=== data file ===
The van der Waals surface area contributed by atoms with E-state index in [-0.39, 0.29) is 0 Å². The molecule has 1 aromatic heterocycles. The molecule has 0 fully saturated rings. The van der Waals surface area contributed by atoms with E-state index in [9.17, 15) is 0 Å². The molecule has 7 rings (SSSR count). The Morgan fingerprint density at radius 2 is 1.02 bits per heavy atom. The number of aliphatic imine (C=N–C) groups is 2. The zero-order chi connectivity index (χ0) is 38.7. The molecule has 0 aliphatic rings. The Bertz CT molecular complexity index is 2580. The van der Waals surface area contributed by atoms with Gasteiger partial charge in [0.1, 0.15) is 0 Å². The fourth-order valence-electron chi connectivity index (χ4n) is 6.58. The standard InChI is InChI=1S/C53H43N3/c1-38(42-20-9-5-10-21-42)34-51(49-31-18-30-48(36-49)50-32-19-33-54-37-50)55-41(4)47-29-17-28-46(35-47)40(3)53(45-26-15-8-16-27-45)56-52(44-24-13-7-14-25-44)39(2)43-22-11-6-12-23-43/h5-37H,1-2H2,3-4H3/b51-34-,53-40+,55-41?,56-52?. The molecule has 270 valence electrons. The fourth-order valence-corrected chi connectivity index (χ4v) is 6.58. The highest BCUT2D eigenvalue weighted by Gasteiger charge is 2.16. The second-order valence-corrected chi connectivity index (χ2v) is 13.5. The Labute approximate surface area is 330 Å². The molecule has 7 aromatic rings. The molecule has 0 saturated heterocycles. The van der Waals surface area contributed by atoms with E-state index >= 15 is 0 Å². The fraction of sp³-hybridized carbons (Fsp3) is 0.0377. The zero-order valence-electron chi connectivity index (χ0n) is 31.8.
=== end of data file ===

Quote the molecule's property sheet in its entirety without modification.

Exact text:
The van der Waals surface area contributed by atoms with E-state index in [-0.39, 0.29) is 0 Å². The molecule has 1 aromatic heterocycles. The molecule has 0 fully saturated rings. The van der Waals surface area contributed by atoms with E-state index in [9.17, 15) is 0 Å². The molecule has 7 rings (SSSR count). The Morgan fingerprint density at radius 2 is 1.02 bits per heavy atom. The number of aliphatic imine (C=N–C) groups is 2. The zero-order chi connectivity index (χ0) is 38.7. The molecule has 0 aliphatic rings. The Bertz CT molecular complexity index is 2580. The van der Waals surface area contributed by atoms with Gasteiger partial charge in [0.1, 0.15) is 0 Å². The fourth-order valence-electron chi connectivity index (χ4n) is 6.58. The standard InChI is InChI=1S/C53H43N3/c1-38(42-20-9-5-10-21-42)34-51(49-31-18-30-48(36-49)50-32-19-33-54-37-50)55-41(4)47-29-17-28-46(35-47)40(3)53(45-26-15-8-16-27-45)56-52(44-24-13-7-14-25-44)39(2)43-22-11-6-12-23-43/h5-37H,1-2H2,3-4H3/b51-34-,53-40+,55-41?,56-52?. The molecule has 270 valence electrons. The fourth-order valence-corrected chi connectivity index (χ4v) is 6.58. The highest BCUT2D eigenvalue weighted by Gasteiger charge is 2.16. The second-order valence-corrected chi connectivity index (χ2v) is 13.5. The Labute approximate surface area is 330 Å². The molecule has 7 aromatic rings. The molecule has 0 saturated heterocycles. The van der Waals surface area contributed by atoms with E-state index >= 15 is 0 Å². The fraction of sp³-hybridized carbons (Fsp3) is 0.0377. The zero-order valence-electron chi connectivity index (χ0n) is 31.8.